Sometimes instead of fishing the way I need to fish to catch bass, I try to make the bass bite in the places and on the lures I want to fish. One of my faults - yet one of my strengths - is being hard-headed. I won’t quit when I think that I can make some pattern work. Another fault of mine when fishing for bass is I’m not patient enough sometimes to fish slowly enough to get the fish to bite.
People wonder how I make the decision to leave bass to go find bigger fish, and that’s a very hard question to answer. Often, I’ll get a gut feeling that I need to be fishing somewhere else or perhaps fishing a different lure. Learning to trust my gut when I get that feeling often can cause me to win or lose a tournament. But I’ve had enough experiences on the water to know when to trust my gut feeling, and when to keep on doing what I’ve been doing. You can be wrong about following your gut feeling as many times as you can be right. I guess knowing when to move and when to stay where you are is based on experience, and what you’ve got to win and what you’ve got to lose.
For instance, at the 2019 Bassmaster Classic that I won, I made a couple of right moves, but I also made some wrong moves. I think that the reason I won was due to my making the right moves at the right times. When I made the wrong moves, they didn’t affect the outcome of the tournament negatively.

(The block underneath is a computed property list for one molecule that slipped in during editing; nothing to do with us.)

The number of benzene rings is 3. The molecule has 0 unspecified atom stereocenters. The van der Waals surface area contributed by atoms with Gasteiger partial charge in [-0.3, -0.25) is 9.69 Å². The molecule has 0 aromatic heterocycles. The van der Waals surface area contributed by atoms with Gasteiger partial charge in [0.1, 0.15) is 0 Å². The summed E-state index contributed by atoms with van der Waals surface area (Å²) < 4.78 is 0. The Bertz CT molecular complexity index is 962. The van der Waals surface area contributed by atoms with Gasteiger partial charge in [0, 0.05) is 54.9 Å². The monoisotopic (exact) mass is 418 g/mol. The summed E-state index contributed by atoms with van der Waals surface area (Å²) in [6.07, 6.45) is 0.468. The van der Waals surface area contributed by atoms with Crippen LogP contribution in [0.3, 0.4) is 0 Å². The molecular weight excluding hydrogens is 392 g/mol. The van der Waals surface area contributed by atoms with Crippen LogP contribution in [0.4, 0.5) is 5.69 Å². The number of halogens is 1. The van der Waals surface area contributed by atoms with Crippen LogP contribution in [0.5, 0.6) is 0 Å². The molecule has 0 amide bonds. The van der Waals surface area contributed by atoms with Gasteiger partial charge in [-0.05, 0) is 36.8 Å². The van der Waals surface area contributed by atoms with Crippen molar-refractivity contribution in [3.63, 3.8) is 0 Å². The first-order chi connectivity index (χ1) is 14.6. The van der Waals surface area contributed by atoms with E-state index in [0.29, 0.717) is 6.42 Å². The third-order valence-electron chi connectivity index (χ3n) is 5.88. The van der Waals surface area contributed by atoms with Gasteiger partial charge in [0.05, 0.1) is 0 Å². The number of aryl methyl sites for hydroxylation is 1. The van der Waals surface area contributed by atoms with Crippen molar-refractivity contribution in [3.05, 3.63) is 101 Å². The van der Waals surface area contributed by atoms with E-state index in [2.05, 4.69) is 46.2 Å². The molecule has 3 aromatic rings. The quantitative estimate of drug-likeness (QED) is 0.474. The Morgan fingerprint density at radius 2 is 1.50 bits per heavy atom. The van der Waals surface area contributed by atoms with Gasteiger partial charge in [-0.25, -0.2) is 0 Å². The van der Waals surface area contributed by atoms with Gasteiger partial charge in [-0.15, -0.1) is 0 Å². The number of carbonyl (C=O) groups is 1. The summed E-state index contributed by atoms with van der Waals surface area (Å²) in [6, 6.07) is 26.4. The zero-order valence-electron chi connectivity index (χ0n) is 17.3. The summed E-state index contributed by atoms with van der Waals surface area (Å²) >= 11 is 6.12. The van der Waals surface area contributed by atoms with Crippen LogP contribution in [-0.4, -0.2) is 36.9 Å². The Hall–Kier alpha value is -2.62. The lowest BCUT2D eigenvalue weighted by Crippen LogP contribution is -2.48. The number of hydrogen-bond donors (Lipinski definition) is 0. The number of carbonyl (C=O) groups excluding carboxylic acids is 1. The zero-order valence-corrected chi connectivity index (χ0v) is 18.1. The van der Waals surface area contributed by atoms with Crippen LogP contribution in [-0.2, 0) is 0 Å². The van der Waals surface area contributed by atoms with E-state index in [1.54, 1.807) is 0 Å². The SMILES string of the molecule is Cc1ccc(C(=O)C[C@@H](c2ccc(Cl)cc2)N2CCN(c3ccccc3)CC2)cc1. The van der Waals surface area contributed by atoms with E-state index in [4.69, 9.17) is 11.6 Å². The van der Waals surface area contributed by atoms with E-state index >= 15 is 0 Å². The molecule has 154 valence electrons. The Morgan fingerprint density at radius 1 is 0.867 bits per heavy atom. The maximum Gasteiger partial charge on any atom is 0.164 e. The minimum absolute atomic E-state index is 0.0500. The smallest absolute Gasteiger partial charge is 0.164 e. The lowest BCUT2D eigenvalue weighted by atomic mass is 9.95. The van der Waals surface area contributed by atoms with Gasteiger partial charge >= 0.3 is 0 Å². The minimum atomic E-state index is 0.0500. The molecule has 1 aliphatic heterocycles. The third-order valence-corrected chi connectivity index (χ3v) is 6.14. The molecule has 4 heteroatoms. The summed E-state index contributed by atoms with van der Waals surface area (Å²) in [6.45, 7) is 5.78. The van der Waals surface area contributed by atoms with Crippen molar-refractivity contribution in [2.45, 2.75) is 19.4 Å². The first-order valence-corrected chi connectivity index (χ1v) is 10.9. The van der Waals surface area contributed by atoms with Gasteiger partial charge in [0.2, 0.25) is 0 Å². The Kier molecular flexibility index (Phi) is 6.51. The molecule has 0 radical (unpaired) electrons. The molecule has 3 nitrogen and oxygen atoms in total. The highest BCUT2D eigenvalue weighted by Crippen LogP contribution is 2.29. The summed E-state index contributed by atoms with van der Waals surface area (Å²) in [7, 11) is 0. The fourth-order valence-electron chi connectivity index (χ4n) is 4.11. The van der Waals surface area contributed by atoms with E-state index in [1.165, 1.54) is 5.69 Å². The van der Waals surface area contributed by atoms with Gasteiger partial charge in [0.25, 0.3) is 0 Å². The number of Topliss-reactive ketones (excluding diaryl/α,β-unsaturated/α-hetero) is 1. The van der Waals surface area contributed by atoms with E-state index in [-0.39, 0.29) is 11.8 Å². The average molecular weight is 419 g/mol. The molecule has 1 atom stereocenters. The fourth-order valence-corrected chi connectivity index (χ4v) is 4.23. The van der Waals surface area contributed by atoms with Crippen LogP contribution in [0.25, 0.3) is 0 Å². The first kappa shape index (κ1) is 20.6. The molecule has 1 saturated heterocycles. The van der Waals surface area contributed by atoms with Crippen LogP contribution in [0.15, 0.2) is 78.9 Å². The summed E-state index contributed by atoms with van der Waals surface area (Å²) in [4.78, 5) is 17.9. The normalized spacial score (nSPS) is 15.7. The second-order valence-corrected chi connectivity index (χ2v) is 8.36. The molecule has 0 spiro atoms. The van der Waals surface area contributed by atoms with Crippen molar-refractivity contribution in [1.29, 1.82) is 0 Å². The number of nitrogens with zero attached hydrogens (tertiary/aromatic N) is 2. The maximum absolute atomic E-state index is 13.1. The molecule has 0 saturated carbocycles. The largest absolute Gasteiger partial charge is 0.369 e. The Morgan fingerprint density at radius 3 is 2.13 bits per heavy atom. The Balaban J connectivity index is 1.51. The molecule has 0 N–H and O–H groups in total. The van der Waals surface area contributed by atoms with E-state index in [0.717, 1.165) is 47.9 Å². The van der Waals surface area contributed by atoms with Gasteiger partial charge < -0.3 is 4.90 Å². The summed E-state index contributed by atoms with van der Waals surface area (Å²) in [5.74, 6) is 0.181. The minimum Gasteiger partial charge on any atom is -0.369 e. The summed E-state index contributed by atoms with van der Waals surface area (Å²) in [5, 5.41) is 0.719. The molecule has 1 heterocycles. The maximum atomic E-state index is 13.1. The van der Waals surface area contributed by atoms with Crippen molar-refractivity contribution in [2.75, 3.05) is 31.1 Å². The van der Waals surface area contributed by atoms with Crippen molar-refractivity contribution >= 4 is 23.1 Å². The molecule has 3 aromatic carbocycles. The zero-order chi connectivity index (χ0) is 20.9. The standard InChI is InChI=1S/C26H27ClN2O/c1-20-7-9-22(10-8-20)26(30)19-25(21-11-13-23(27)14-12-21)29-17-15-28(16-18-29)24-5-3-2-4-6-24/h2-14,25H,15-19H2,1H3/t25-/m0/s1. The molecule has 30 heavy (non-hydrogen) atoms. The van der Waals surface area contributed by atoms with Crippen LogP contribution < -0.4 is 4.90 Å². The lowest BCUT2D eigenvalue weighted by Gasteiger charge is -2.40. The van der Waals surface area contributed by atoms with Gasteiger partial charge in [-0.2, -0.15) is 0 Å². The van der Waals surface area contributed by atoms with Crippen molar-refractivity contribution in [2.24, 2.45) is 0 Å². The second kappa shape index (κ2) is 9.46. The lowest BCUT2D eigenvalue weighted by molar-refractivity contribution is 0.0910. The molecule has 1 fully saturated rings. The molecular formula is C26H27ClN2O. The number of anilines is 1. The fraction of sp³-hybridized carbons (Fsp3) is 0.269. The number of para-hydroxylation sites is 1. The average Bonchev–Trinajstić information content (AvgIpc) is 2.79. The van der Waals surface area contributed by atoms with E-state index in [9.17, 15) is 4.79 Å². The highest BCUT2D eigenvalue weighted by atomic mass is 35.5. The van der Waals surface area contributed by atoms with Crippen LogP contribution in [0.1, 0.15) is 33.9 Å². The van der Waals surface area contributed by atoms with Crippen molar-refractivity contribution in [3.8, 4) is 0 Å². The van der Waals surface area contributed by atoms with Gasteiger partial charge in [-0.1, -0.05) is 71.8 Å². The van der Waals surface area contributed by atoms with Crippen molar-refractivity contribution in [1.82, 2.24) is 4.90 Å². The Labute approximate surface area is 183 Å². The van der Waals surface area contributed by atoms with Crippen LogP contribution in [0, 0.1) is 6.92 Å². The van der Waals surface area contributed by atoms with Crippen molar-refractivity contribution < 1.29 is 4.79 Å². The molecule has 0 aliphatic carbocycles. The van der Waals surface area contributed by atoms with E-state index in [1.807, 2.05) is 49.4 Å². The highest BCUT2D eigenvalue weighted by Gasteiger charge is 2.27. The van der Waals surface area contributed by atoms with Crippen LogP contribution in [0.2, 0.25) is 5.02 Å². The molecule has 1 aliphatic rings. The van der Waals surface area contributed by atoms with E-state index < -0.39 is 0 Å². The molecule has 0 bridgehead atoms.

I’m convinced that experience on the water and spending time in a boat will help you make better decisions on when to move and when to stay where you are. As I’ve mentioned earlier, one of my problems is that I’m not a patient fisherman. So, I may move when I should have stayed. Other times when I’ve moved, I’ve moved at the right time to the right place with the right lure. So, nailing the answer is hard. I think the correct answer has a lot to do with the amount of confidence you have with your decision-making powers.